product or service development efforts (von Hippel 2005; Howe 2008; Nesta Research
Report 2008).

Many new innovative services operating over the Internet are based on user-produced
content and the users’ development efforts. These include the free encyclopedia
Wikipedia, the photo sharing service Flickr, the video service YouTube, and several
software development projects, such as ‘Apps’, applications developed by users for
each other’s use on Google and Apple mobile devices. In the context of these services,
the business offers its user-developers a platform and tools enabling a large number of
users to develop content and services.

Users innovators can also be highly important for the development of public services.
For instance, allowing third party access to public data offers an opportunity for this
kind of development activity. An example is users developing applications with which
they can improve public transportation services (see, for instance,



The secondary objective of this paper was to make more visible strategic questions of
the desired role of customers and users in new service development. These
considerations stem from the characterisation of the three approaches above, and the
close look we have had into the different methods and techniques in this field. We think
that paying attention to such fundamental considerations is worthy, because they should
form the foundation for more specific choices between available customer inquiry or
integration methods. The considerations we wish to bring into the forefront are:

First, the role of customers and users as objects or subjects in the new service
development process. In the ‘object’ role customers are regarded as a source of
information and other resources in development activities, but they are not genuinely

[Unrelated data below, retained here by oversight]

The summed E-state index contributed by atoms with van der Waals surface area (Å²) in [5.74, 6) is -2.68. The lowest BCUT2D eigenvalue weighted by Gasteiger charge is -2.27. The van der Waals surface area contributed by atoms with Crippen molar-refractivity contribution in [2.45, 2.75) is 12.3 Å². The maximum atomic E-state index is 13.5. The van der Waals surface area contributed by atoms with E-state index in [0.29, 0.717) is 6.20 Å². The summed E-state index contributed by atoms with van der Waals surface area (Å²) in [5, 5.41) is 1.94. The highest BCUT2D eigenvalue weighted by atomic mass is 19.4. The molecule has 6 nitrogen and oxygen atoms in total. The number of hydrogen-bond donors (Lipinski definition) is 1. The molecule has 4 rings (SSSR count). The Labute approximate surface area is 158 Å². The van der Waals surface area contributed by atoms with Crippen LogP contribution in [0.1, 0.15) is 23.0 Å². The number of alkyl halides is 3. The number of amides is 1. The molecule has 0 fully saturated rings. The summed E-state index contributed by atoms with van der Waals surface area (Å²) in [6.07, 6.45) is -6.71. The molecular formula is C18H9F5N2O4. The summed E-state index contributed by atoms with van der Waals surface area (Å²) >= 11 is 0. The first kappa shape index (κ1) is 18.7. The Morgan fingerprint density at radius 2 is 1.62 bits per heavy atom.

(co)setting the agenda for action with the service innovator. When customers are
‘subjects’ in the process, they have an active role in interpreting the data (e.g.,
Holtzblatt & Beyer 2003), defining the meaning of service, and shaping the desired
direction of action with the service provider (Lundkvist & Yakhlef 2004). Thus, one of
the first questions the innovating organisation should ask itself is, What kind of
influence are we willing to grant to our customers/users in new service development?
Do we see customers or users in our service development process as active subjects, or
rather as objects?

Second, the contextual nature of service use, and its implications for new service
development. The idea that the value of products and services is ‘embedded’ in their
context of use has become widespread. Consequently, creating a better understanding of
users in their natural context is emphasized by many methods, and increasingly,
researchers and development personnel work in users’ natural environments. At the
same time, it has been suggested that user needs may be best identified (Kristensson et
al. 2008), and many functional innovations best created by users themselves (von
Hippel 2005) in the course of their normal activities and as a response to new challenges.
The service innovator faces several important choices, which are here summarized by
the question: Where and by whom do we think customer needs are best identified, and
new ideas are most likely to be created?

Third, the service innovator’s organizational readiness to change its development

process and working practices. New ways of working with customers demand
systematic development of the existing service development process. Strong